Allergy alerts - The incidence of parentally reported allergies in children presenting for general anesthesia.

David Sommerfield, Aine Sommerfield, Alina Schilling, Lliana Slevin, Michaela Lucas, Britta S von Ungern-Sternberg

Research output: Contribution to journalArticle

3 Citations (Scopus)

Abstract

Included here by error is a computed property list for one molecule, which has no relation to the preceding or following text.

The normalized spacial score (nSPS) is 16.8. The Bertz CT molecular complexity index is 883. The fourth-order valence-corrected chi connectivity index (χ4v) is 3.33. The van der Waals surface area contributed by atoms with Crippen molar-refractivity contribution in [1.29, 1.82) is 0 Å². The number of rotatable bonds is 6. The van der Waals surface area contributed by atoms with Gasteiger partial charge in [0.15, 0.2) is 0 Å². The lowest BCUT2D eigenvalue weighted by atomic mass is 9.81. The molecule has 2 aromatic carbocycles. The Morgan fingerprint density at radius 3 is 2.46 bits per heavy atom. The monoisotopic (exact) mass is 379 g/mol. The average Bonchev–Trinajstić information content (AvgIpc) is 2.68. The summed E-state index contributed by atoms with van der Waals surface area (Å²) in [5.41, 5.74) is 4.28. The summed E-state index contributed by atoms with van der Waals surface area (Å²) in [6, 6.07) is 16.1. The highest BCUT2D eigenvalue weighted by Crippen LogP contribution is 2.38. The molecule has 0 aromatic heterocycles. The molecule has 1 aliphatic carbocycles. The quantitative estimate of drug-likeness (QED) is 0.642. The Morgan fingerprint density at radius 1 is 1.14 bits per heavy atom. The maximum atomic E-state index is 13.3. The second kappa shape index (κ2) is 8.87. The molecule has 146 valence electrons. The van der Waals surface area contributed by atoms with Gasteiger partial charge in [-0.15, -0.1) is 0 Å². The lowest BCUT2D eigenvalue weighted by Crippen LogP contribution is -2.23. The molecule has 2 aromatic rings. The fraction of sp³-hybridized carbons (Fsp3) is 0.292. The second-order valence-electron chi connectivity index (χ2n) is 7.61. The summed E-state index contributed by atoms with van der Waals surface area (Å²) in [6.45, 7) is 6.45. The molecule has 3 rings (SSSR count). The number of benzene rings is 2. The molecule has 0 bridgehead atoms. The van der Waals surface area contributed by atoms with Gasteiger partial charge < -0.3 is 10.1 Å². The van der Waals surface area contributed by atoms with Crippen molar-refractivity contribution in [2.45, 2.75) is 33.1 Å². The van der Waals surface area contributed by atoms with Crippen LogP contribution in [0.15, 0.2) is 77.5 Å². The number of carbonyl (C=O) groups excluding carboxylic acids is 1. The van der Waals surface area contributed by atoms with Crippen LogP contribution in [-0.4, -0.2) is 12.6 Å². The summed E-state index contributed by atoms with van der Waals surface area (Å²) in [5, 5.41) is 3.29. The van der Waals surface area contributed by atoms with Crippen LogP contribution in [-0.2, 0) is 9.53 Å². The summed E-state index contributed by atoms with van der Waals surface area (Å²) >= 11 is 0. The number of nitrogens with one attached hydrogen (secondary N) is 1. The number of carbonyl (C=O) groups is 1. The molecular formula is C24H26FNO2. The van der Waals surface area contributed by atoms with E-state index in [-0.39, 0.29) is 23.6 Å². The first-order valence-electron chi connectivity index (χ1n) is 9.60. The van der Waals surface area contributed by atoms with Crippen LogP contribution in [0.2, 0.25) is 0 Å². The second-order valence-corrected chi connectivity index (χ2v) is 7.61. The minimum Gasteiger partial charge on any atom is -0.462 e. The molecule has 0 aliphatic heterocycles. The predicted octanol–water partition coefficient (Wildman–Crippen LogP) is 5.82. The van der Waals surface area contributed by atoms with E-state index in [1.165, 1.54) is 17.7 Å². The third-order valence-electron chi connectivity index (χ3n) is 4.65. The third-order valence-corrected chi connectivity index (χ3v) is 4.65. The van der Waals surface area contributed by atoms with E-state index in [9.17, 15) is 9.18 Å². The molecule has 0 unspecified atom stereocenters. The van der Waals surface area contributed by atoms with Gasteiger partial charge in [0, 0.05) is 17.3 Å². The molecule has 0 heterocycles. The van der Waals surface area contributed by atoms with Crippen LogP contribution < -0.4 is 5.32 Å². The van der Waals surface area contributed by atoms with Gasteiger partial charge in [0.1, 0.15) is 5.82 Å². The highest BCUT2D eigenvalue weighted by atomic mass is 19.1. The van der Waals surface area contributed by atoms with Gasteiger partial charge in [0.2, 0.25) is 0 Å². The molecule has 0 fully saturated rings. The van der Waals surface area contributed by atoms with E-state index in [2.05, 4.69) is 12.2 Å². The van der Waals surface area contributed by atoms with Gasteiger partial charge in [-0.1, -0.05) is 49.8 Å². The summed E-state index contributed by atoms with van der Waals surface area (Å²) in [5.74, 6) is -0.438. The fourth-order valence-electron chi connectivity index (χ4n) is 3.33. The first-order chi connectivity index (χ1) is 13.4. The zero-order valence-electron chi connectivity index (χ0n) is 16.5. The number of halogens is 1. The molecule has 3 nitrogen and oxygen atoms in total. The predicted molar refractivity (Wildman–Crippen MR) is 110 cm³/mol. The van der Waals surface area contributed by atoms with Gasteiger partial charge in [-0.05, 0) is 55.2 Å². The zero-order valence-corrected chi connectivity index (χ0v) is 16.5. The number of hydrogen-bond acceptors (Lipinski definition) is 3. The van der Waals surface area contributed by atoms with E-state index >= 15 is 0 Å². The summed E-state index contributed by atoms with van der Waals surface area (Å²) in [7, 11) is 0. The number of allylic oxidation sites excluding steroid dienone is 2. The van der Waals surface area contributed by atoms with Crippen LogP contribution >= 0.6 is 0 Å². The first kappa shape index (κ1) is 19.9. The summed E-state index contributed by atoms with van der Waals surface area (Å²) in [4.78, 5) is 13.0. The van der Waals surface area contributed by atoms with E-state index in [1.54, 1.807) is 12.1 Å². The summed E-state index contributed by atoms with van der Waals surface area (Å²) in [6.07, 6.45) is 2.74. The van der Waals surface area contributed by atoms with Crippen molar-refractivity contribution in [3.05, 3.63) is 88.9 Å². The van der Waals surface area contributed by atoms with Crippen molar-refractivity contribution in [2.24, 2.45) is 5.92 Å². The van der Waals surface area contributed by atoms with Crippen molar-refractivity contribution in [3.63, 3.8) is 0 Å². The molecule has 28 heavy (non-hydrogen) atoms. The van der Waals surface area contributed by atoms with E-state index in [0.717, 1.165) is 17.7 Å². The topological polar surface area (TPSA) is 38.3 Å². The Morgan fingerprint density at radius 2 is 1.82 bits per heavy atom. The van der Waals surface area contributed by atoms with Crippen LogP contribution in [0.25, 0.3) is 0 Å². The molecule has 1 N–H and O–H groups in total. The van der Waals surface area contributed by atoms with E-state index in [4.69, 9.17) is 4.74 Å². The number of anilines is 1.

Background and aim: Pediatric patients increasingly report allergies, including allergies to food and medications. We sought to determine the incidence and, nature of parent-reported allergies in children presenting for surgery and its significance for anesthetists. Methods: We prospectively collected data on admissions through our surgical admission unit over a 2-month period at a pediatric tertiary care teaching hospital. Data collected included patient demographics, history of atopy, with more comprehensive information collected if an allergy was reported. A clinical immunologist and an anesthetist reviewed the documentation of all patients reporting an allergy. Results: We reviewed 1001 pediatric patients, 158 (15.8%) patients with parent-reported allergies; to medications/drugs (n = 73), food (n = 66), environmental allergens (dust/grasses, n = 35), tapes/dressings (n = 27), latex (n = 4), and venom (eg, bee, wasp, n = 9). Forty-one patients reported antibiotic allergies, with Beta-lactam antibiotics being the most common, with the majority presenting with rash alone (57%). Ten patients reported allergies to nonsteroidal anti-inflammatory drugs and eight to opioids. Twenty-four patients reported egg and/or peanut allergy. Only 3/1001 (0.3%) patients were deemed to have evidence of likely IgE-mediated drug allergy. Of the reported allergies, only 60 (38.2%) had been investigated prior, most likely to be followed up were food (53%) and environmental allergies (44.4%). Only 4/73 (5.5%) reported medication allergies had further follow-up. Just four patients (0.4% of the entire cohort) had drug sensitivities/allergies that were likely to majorly alter anesthesia practice. Conclusion: Only the minority of parent-reported allergies in pediatric surgical patients were specialist confirmed and likely to be clinically relevant. Self-reported food allergy is commonly specialist verified whereas reactions to medications were generally not. Over-reporting of allergies is increasingly common and limits clinician choice of medications. Better education of patients and their families and more timely verification or dismissal of parent-reported reactions is urgently needed. © 2018 John Wiley & Sons Ltd